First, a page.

Council members were quiet on sharing their thoughts, but outgoing councilman Michael Dell encouraged residents to get involved in environmental advocacy groups to collect scientific data on oil and gas well activity in the future.

“Take monthly samples and present that to federal and state agencies. Because right now we haven’t seen any scientific data that Plum Creek is polluted by the wells that are currently in Plum,” Dell said. “We haven’t seen any evidence on air quality in Plum.”

Daniel Laird, a Democrat who lost the election for a Plum council seat in November, presented council and borough officials with the results of an online petition urging council to pass an ordinance to prevent oil and gas drilling in rural residential zones. He said 1,006 residents signed the petition.

Laird was part of a concerted effort that included activists from surrounding communities and a Washington, D.C.-based environmental advocacy group to delay Monday’s vote. Food and Water Watch of Western Pennsylvania called on Plum officials Friday to delay the vote because it alleged officials are hiding information from the public.

The claims were denied by officials from the borough and Huntley & Huntley.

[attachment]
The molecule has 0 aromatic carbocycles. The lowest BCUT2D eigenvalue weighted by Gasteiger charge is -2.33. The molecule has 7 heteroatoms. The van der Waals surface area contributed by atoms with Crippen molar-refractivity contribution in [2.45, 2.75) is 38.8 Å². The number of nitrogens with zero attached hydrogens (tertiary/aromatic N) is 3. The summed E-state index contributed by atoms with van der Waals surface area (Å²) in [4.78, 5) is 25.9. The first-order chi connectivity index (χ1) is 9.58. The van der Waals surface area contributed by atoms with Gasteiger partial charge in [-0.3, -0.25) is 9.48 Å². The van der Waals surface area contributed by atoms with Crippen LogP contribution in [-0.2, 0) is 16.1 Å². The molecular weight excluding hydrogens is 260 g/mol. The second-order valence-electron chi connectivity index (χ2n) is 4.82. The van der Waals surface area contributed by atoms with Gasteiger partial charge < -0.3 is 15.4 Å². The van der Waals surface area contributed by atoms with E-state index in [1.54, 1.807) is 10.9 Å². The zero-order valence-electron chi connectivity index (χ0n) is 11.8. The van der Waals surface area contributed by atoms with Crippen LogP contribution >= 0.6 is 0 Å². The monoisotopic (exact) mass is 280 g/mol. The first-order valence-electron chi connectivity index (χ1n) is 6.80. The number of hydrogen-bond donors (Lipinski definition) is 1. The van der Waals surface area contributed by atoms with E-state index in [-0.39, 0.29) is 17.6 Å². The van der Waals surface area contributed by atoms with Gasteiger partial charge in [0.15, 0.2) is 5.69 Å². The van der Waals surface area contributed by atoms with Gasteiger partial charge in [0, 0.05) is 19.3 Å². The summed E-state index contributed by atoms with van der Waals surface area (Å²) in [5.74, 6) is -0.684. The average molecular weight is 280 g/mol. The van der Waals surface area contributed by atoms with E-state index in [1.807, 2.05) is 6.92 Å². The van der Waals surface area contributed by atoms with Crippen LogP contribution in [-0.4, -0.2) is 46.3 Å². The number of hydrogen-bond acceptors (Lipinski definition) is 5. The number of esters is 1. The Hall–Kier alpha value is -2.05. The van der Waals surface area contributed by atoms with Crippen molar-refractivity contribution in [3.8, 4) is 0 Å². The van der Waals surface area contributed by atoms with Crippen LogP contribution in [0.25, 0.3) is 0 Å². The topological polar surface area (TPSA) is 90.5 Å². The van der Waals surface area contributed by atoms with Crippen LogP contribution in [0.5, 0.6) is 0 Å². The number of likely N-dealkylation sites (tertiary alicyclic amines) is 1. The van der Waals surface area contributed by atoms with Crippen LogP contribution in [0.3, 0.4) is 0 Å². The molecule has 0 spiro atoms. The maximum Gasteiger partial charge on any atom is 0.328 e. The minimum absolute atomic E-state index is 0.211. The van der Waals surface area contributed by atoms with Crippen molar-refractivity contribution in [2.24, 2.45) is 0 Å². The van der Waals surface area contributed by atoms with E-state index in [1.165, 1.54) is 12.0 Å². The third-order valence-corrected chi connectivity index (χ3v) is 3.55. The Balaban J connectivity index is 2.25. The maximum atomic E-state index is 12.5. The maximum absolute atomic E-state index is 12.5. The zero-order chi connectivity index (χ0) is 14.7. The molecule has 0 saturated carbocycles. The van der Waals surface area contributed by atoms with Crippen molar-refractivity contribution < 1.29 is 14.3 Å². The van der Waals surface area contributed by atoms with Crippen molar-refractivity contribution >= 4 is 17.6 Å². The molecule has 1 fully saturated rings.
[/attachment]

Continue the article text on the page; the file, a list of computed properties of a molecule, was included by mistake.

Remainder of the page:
Mayor Rich Hrivnak joined the opposition in the days leading up to Monday’s vote recording a statement that was distributed through an automated phone call system funded by Food and Water Watch.

“Only you can protect Plum from fracking, preserve your property values, and the quality of life in residential neighborhoods,” Hrivnak said in the recording. He urged residents to come to Monday’s meeting and to call the borough to express opposition.

Food and Water Watch of Western Pennsylvania’s Doug Shields said his records show 45 calls were placed to the borough over the weekend. Plum borough officials said the office phone had 17 messages Monday from residents who expressed opposition over the weekend.

Huntley & Huntley, which is developing its Midas well on 92 acres near Coxcomb Hill Road, did its own recruitment prior to Monday’s meeting by mailing post cards to leaseholders, urging them to attend and speak.

Huntley & Huntley Vice President Paul Burke, who attended the meeting but did not speak, said he was pleased but not surprised by the vote.